Mor. I am sorry I should force you to believe That which I would to heaven I had not seen; But these mine eyes saw him in bloody state, Rendering faint quittance, wearied and outbreath’d, To Harry Monmouth; whose swift wrath beat down The never-daunted Percy to the earth, From whence with life he never more sprung up. In few, his death, whose spirit lent a fire Even to the dullest peasant in his camp, Being bruited once, took fire and heat away From the best temper'd courage in his troops : For from his metal was his party steel'd; Which once in him abated, all the rest Turn’d on themselves, like dull and heavy lead. And as the thing that's heavy in itself, Upon enforcement flies with greatest speed, So did our men, heavy in Hotspur's loss, Lend to this weight such lightness with their fear, That arrows fled not swifter toward their aim, Than did our soldiers, aiming at their safety, Fly from the field. Then was that noble Worcester Too soon ta'en prisoner; and that furious Scot, The bloody Douglas, whose well-labouring sword Had three times slain th' appearance of the king,

1 So the folio; the quarto : an. 2 The quarto omits : say so.

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'Gan vail his stomach, and did grace the shame
Of those that turn’d their backs; and in his flight,
Stumbling in fear, was took. The sum of all
Is, that the king hath won, and hath sent out
A speedy power, to encounter you, my lord,
Under the conduct of young Lancaster,
And Westmoreland. This is the news at full.

North. For this I shall have time enough to mourn.
In poison there is physic; and these news,
Having been well, that would have made me sick,
Being sick, have in some measure made me well :
And as the wretch, whose fever-weaken’d joints,
Like strengthless hinges, buckler under life,
Impatient of his fit, breaks like a fire
Out of his keeper's arms; even so my limbs,
Weaken’d with grief, being now enrag'd with grief,
Are thrice themselves. Hence, therefore, thou nice?

crutch! A scaly gauntlet now, with joints of steel, Must glove this hand : and hence, thou sickly quoif ! Thou art a guard too wanton for the head, Which princes, flesh'd with conquest, aim to hit. Now bind my brows with iron; and approach The rugged'st hour that time and spite dare bring, To frown upon th' enrag'd Northumberland. Let heaven kiss earth : now, let not nature's hand Keep the wild flood confin'd: let order die ; And let this world no longer be a stage, To feed contention in a lingering act, But let one spirit of the first-born Cain Reign in all bosoms, that, each heart being set On bloody courses, the rude scene may end, And darkness be the burier of the dead ! Tra. This strained passion doth you wrong, my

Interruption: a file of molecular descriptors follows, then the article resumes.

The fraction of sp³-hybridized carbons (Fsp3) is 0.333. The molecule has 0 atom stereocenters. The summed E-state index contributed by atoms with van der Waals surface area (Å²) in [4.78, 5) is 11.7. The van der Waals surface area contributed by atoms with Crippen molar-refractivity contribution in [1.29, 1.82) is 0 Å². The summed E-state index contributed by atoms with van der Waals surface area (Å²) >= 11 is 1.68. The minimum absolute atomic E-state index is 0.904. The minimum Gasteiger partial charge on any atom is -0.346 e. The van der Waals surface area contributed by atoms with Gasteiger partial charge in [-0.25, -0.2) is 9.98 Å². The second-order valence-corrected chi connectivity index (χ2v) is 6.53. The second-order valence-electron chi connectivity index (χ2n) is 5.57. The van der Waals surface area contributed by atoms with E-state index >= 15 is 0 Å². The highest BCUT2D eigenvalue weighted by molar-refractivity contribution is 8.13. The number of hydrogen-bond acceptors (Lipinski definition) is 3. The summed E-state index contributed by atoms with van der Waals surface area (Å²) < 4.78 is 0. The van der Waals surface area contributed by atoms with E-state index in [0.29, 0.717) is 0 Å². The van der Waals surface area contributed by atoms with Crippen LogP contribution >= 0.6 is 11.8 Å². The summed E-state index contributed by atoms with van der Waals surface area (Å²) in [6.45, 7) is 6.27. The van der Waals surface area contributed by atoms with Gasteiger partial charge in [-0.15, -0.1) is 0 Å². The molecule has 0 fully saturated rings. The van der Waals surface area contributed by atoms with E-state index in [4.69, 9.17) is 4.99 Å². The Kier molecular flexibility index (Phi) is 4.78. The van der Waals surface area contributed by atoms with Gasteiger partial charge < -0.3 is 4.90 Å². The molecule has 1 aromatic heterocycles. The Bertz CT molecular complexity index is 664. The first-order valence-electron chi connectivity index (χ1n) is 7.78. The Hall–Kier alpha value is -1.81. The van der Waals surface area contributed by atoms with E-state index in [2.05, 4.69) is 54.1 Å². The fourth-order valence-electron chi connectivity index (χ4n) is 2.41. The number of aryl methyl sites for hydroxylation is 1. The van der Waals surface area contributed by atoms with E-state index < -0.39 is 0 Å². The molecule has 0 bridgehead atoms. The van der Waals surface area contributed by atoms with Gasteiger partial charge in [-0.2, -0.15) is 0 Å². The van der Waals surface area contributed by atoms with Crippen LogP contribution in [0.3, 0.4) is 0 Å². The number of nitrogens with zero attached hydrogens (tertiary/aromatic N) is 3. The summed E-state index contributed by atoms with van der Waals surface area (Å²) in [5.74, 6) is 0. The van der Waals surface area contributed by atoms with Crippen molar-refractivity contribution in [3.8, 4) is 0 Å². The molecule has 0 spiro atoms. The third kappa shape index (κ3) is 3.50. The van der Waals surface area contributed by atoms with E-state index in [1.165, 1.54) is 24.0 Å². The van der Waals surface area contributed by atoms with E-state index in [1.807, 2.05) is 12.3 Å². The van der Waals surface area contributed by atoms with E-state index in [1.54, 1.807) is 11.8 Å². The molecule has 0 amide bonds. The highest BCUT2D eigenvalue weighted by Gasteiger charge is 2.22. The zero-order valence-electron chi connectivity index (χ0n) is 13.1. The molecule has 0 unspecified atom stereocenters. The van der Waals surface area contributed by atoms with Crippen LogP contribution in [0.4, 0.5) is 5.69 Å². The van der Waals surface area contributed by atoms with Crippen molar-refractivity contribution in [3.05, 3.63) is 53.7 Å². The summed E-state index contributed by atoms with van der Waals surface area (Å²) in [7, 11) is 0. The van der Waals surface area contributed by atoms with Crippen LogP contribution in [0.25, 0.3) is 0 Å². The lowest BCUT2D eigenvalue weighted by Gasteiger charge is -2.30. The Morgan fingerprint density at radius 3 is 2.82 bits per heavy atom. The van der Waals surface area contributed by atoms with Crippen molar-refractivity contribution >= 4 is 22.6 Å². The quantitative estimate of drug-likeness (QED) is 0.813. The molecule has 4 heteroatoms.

lord.3 Bard. Sweet earl, divorce not wisdom from your

honour. Mor. The lives of all your loving complices Lean on your health ; the which, if you give o'er To stormy passion, must perforce decay. You cast the event of war, my noble lord, 1 Bend.

;

Weak, petty: 3 This line is omitted in the folio. 4 This and the thirteen lines following, were first printed in the

And summ'd the account of chance, before you said,—

Let us make head. It was your presurmise,

That in the dole' of blows your son might drop:
You knew, he walk'd o'er perils, on an edge,
More likely to fall in, than to get o'er:

You were advis'd, his flesh was capable

Of wounds and scars, and that his forward spirit
Would lift him where most trade of danger rang'd;
Yet did you say,-Go forth; and none of this,
Though strongly apprehended, could restrain
The stiff-borne action: what hath then befallen,
Or what hath this bold enterprise brought forth,
More than that being which was like to be?

Bard. We all, that are engaged to this loss,
Knew that we ventur'd on such dangerous seas,
That, if we wrought out life, 't was ten to one;
And yet we ventur'd, for the gain propos'd
Chok'd the respect of likely peril fear'd,
And, since we are o'erset, venture again.

Come, we will all put forth; body, and goods.

Mor. 'T is more than time: and, my most noble lord,

I hear for certain, and dare2 speak the truth,
The gentle archbishop of York is up,3
With well-appointed powers: he is a man,
Who with a double surety binds his followers.
My lord your son had only but the corps,
But shadows and the shows of men. to fight;
For that same word, rebellion, did divide
The action of their bodies from their souls,
And they did fight with queasiness, constrain'd
As men drink potions, that their weapons only
Seem'd on our side; but, for their spirits and souls,
This word, rebellion, it had froze them up,
As fish are in a pond. But now,

Turns insurrection to religion :

th' archbishop

Suppos'd sincere and holy in his thoughts,
He's follow'd both with body and with mind,
And doth enlarge his rising with the blood

Of fair king Richard, scrap'd from Pomfret stones;
Derives from heaven his quarrel, and his cause;
Tells them, he doth bestride a bleeding land,

3 This and the twenty

1 Distribution, allotment. 2 Folio: do. lines following, were first printed in the folio.